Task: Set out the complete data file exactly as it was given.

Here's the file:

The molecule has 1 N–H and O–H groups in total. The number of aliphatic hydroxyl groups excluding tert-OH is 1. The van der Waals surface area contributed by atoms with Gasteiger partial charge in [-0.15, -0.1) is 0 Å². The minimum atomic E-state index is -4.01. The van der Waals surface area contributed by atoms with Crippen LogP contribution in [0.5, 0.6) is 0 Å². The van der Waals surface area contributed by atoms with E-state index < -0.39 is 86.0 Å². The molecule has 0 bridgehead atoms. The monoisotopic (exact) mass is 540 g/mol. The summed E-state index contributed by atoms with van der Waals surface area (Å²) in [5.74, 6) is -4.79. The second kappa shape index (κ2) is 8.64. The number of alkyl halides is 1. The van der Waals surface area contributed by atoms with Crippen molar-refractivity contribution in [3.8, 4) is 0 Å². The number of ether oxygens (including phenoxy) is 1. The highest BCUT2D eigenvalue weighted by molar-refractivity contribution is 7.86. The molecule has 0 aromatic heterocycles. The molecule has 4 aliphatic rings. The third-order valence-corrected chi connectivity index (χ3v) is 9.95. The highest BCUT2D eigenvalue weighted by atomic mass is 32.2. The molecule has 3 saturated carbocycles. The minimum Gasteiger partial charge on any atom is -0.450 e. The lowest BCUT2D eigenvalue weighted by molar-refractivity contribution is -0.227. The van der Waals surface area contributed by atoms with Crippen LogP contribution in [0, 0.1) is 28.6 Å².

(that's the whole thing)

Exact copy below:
The molecule has 1 N–H and O–H groups in total. The number of aliphatic hydroxyl groups excluding tert-OH is 1. The van der Waals surface area contributed by atoms with Gasteiger partial charge in [-0.15, -0.1) is 0 Å². The minimum atomic E-state index is -4.01. The van der Waals surface area contributed by atoms with Crippen LogP contribution in [0.5, 0.6) is 0 Å². The van der Waals surface area contributed by atoms with E-state index < -0.39 is 86.0 Å². The molecule has 0 bridgehead atoms. The monoisotopic (exact) mass is 540 g/mol. The summed E-state index contributed by atoms with van der Waals surface area (Å²) in [5.74, 6) is -4.79. The second kappa shape index (κ2) is 8.64. The number of alkyl halides is 1. The van der Waals surface area contributed by atoms with Crippen molar-refractivity contribution in [3.8, 4) is 0 Å². The number of ether oxygens (including phenoxy) is 1. The highest BCUT2D eigenvalue weighted by molar-refractivity contribution is 7.86. The molecule has 0 aromatic heterocycles. The molecule has 4 aliphatic rings. The third-order valence-corrected chi connectivity index (χ3v) is 9.95. The highest BCUT2D eigenvalue weighted by atomic mass is 32.2. The molecule has 3 saturated carbocycles. The minimum Gasteiger partial charge on any atom is -0.450 e. The lowest BCUT2D eigenvalue weighted by molar-refractivity contribution is -0.227. The van der Waals surface area contributed by atoms with Crippen LogP contribution in [0, 0.1) is 28.6 Å².